Beck Farms, Inc. Becomes Water Quality Certified
July 10, 2023 by Alyson Levig
Beck Farms, Inc., operated by its 4th generation family farmer, Tony Beck, has recently become water quality certified through the Minnesota Agricultural Water Quality Certification Program (MAWQCP). The program, which originated in 2014, is a voluntary process that certifies farming operations utilizing conservation-minded practices to protect water quality throughout Minnesota for 10 years. Photo: (from left to right) Jim Lahn, MAWQCP Area Certified Specialist, along with Tony Beck and his son posing with their MAWQCP certification sign.
“The certification quantifies our following of numerous conservation practices and programs that promote clean water,” Beck said.
Located near Wolf Lake in Becker County, Beck Farms, Inc. encompasses 1,100 acres that are divvied into pasture or hay land, cropland, and land within the conservation reserve program. Originally, the farm was a dairy operation, but after 4 generations the operations shifted to beef production, utilizing rotational grazing within their pastureland and cover crops throughout their hay ground.
Rotational grazing moves livestock to different units of pasture to encourage recovery of the previously grazed vegetation to prevent soil erosion and promote water quality while cover crops can be defined as any non-cash crop grown to the primary cash crop. These crops have the potential to increase soil organic matter, reduce erosion, improve soil structure, and promote water infiltration.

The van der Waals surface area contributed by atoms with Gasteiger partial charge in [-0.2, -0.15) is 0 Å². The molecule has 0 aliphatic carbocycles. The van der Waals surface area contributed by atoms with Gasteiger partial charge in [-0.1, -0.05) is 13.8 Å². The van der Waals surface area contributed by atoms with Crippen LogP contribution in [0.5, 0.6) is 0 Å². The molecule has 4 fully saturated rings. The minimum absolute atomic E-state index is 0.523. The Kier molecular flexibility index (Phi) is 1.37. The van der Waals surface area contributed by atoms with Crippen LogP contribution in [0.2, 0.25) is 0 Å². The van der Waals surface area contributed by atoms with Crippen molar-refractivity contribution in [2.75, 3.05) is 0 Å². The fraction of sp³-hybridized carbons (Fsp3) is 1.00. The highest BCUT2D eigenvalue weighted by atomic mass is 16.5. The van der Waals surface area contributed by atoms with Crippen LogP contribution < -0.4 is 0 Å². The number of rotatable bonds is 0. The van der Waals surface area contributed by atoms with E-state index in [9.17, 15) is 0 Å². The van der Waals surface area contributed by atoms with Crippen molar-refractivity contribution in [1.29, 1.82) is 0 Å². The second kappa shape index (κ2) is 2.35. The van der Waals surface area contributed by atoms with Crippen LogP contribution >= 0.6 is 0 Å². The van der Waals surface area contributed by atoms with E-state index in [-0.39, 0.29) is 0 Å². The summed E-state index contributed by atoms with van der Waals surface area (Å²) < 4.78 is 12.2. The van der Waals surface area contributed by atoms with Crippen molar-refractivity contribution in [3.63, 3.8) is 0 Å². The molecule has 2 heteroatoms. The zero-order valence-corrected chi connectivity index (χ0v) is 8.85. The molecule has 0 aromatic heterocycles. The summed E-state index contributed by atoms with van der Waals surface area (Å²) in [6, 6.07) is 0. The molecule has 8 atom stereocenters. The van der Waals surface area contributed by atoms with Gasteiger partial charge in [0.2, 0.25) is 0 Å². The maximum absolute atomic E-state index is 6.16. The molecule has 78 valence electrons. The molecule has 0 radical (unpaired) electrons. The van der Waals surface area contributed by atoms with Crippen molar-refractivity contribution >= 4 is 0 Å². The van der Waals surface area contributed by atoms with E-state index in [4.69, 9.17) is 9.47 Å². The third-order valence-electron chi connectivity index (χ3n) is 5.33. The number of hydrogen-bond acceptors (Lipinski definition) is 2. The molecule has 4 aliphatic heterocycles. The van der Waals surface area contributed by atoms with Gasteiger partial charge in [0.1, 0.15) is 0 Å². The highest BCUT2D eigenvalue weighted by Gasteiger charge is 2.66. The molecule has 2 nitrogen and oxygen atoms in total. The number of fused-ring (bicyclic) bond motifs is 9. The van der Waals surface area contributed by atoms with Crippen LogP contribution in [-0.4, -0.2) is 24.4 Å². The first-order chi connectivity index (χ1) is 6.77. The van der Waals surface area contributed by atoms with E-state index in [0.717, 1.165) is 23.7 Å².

Currently, Beck Farms, Inc. is under another transition period where row crops are replacing sections of pasture and hay land, with cover crops and conservation crop rotation practices being implemented to protect water quality and minimize soil erosion. Additionally, adequate grass filter strips and riparian buffers next to watercourses are being maintained which also protect the water on or near Beck Farms, Inc.
“Conservation needs to be prioritized on the farm,” Beck said. “It’s what will help them continue onto the next generation."
In the future, Beck hopes to incorporate small grains into this farming rotation because of his short growing season, which will help him sow more cover crops on acres after harvesting. He is also looking into some forest practices to improve his tree stands and remove invasive weed species.
Overall, because of these best management practices implicated by Beck, Beck Farms, Inc. officially became a certified water quality producer on February 18, 2022.
“What we’re doing works well for our farming operation,” Beck said. “Even with a slight added expense, the end product is always better for our soil and water quality as we’re keeping nutrients and the soil in place.”
Posted In: MAWQCP